Co-author Mike Brown of Caltech in Pasadena, analyzed data collected from the Near-Infrared Echelle Spectrograph (NIRSPEC) and OH Suppressing Infra-Red Imaging Spectrograph (OSIRIS) instruments on the mighty Keck II telescope on Mauna Kea, Hawaii, over four nights in September 2011. The highest concentration of peroxide found was on the side of Europa that always leads in its orbit around Jupiter, with a peroxide abundance of 0.12 percent relative to water. (This is roughly 20 times more diluted than the hydrogen peroxide mixture available at drug stores.) The concentration of peroxide in Europa’s ice then drops off to nearly zero on the hemisphere of Europa that faces backward in its orbit.
Hydrogen peroxide was first detected on Europa by NASA’s Galileo mission, which explored the Jupiter system from 1995 to 2003, but Galileo observations were of a limited region. The data from Keck Observatory shows that peroxide is widespread across much of the surface of Europa, and the highest concentrations are reached in regions where Europa’s ice is nearly pure water with very little sulfur contamination. The peroxide is created by the intense radiation processing of Europa’s surface ice that comes from the moon’s location within Jupiter’s strong magnetic field.
“The Galileo measurements gave us tantalizing hints of what might be happening all over the surface of Europa, and we’ve now been able to quantify that with our Keck telescope observations,” Brown said. “What we still don’t know is how the surface and the ocean mix, which would provide a mechanism for any life to use the peroxide.”
Basic household tasks require some re-engineering when performed in the presence of a feline. Making the bed, vacuuming, loading the dishwasher, all tasks must take into account the needs of the cat. This includes doing laundry. While the task seems straightforward, it is usually more complicated than a simple evaluation would suggest. For example, with a feline present the actual procedure for changing loads in the clothes dryer runs something like this…
Check that load is dry
Remove cat from dryer
Remove dry laundry from dryer
Remove cat from dryer
Load wet laundry into the dryer
Remove cat from dryer
Clean lint filter
Remove cat from dryer
Visually insure cat is not in dryer
Close and start clothes dryer
Where is the other cat?
I sometimes chose to skip step #4.
In the photo you might note the large bell on Ras’ collar, this has repeatedly been a useful item, saving both us and Ras from much trouble. It has also taken a couple experiments to locate a suitably Ras resistant bell that he is unable to quickly destroy.
This small boat is no cruise ship, there is no insulation from the world we travel. We shop for supplies in the same stores as local folks, use the same harbors, tie up for the night next to the working boats. We are provided a view into a different world and the lives of people who live there.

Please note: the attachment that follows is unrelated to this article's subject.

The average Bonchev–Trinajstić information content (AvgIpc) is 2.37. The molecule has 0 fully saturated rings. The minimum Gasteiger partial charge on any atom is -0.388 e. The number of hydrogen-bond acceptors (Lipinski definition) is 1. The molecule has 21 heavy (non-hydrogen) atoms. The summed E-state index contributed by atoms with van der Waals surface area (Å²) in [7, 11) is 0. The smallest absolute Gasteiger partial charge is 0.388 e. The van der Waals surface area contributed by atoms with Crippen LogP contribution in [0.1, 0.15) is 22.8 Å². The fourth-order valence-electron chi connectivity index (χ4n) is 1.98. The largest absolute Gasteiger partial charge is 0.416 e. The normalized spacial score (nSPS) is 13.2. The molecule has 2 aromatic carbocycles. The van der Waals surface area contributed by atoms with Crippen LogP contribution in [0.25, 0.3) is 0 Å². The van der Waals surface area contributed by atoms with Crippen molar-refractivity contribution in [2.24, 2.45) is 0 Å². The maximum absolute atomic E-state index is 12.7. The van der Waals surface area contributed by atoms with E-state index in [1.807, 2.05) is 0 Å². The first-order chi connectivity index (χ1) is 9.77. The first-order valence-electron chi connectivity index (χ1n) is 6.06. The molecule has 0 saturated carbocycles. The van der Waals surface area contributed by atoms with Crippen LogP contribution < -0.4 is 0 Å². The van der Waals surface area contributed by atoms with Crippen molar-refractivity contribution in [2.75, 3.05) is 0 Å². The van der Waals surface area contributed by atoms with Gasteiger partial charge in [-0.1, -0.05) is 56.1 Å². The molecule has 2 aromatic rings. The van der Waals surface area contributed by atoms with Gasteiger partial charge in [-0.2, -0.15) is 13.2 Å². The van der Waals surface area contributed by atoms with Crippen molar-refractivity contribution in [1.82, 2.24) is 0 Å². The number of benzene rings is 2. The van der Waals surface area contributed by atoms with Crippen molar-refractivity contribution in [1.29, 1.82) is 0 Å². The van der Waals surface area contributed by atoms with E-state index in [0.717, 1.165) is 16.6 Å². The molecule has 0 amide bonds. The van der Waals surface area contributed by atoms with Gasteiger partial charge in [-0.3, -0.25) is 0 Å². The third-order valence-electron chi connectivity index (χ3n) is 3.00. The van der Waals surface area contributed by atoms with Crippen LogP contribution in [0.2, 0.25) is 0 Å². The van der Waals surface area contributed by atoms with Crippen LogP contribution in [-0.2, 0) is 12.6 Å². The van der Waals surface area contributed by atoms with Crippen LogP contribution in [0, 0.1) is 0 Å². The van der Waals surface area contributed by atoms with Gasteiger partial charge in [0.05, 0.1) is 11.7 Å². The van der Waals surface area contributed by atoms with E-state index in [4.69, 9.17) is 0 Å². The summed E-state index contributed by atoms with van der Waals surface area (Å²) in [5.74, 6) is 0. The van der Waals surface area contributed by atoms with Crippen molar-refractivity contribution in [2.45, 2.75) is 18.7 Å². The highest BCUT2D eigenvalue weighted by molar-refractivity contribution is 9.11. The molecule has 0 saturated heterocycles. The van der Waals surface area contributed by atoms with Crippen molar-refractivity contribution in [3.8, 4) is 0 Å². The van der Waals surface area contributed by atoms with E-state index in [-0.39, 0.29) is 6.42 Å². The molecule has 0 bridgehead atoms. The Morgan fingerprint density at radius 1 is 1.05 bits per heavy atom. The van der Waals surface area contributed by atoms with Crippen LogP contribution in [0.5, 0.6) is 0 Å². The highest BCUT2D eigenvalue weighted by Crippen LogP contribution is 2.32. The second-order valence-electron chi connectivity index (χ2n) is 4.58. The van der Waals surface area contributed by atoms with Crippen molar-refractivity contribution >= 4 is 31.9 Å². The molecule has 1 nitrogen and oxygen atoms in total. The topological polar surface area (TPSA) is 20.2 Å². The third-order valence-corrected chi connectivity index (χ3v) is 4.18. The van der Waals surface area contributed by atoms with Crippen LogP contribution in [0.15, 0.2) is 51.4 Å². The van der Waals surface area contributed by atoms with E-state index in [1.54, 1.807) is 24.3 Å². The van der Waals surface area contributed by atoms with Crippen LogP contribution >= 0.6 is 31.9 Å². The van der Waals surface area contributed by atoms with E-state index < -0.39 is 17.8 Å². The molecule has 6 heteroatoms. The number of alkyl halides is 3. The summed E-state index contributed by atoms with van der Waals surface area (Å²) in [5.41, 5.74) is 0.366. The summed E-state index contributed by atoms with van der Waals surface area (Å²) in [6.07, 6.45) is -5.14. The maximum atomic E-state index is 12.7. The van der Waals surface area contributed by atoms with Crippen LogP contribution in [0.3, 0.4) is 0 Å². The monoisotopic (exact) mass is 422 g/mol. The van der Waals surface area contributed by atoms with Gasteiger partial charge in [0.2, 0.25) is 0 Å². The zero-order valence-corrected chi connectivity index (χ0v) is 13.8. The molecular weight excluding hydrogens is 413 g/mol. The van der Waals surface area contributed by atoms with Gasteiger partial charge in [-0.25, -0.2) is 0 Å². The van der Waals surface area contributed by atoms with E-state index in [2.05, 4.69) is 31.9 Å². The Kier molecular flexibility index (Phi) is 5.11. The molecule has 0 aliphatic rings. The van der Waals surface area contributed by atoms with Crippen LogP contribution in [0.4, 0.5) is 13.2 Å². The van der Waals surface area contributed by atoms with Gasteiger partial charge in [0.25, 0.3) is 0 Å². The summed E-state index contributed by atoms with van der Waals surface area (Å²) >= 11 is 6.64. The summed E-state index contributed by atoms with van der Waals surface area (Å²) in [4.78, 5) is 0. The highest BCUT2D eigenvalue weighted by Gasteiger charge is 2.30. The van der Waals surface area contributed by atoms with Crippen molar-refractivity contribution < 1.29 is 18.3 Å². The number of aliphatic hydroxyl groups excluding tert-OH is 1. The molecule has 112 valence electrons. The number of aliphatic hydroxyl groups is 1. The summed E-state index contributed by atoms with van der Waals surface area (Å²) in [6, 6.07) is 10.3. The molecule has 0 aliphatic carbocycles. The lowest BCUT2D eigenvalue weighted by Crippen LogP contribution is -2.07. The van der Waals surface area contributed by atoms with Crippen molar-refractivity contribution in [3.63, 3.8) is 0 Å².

My father worked the salmon boats when he was a teenager, then left to find a another path. I may have had some odd jobs in my teen years, but never anything quite like that. I wonder what it is really like to live there, in a world that is more than a few steps removed from our tamed and civilized towns and cities found in most of the country. A place where most folks still wrest a living from what the natural world provides. A place where the vagaries of nature have such an immediate impact on everyday life.
I chat with a lady working on a gill net strung along the dock, performing the age old fisherman’s ritual of mending the net and lines. I see another life, of fish and water, where regulations and luck determine the results of the fishing season, whether the bills get paid and if the boat gets fixed.
I meet folks who have lived in remote communities much of their lives, places where they would like to spend the remainder of their days if economics and luck permits. A struggle made more precarious when a cannery closes, or a soft economy allows fewer sportsman to come fish local waters and spend money earned in the cities far to the south.
I see a fishing community remaking itself to provide a place interesting enough that the cruise ships will stop for a day. Floating cities with thousands of people and thousands of wallets full of dollars that can provide a better life for local residents. That money could create a future here for children that may not have to leave and seek a living elsewhere. There is a once closed cannery complex remodeled into a large visitor center, dozens of boats in the harbor for charter fisherman, whale watching excursions and eco-tours.
I spend a moment talking with a young woman, who has bet on the local economy and started a small cafe. Behind me are tables full of cruise ship passengers, watching eagles and ravens squabble overhead as they munch on salmon tacos. The character of the town has changed, will continue to change. I see that there will be both good and unfortunate aspects of what is happening. I wonder what I will find when or if I visit again in a few years.
Traveling the world with open eyes gives one a perspective into other lives. So often when I meet someone who displays intolerance or even bigotry towards other nationalities, I find they have never traveled or seen much of the world. Experiencing the world is an important part of any life. To travel, to see, to consider what it means to live somewhere else.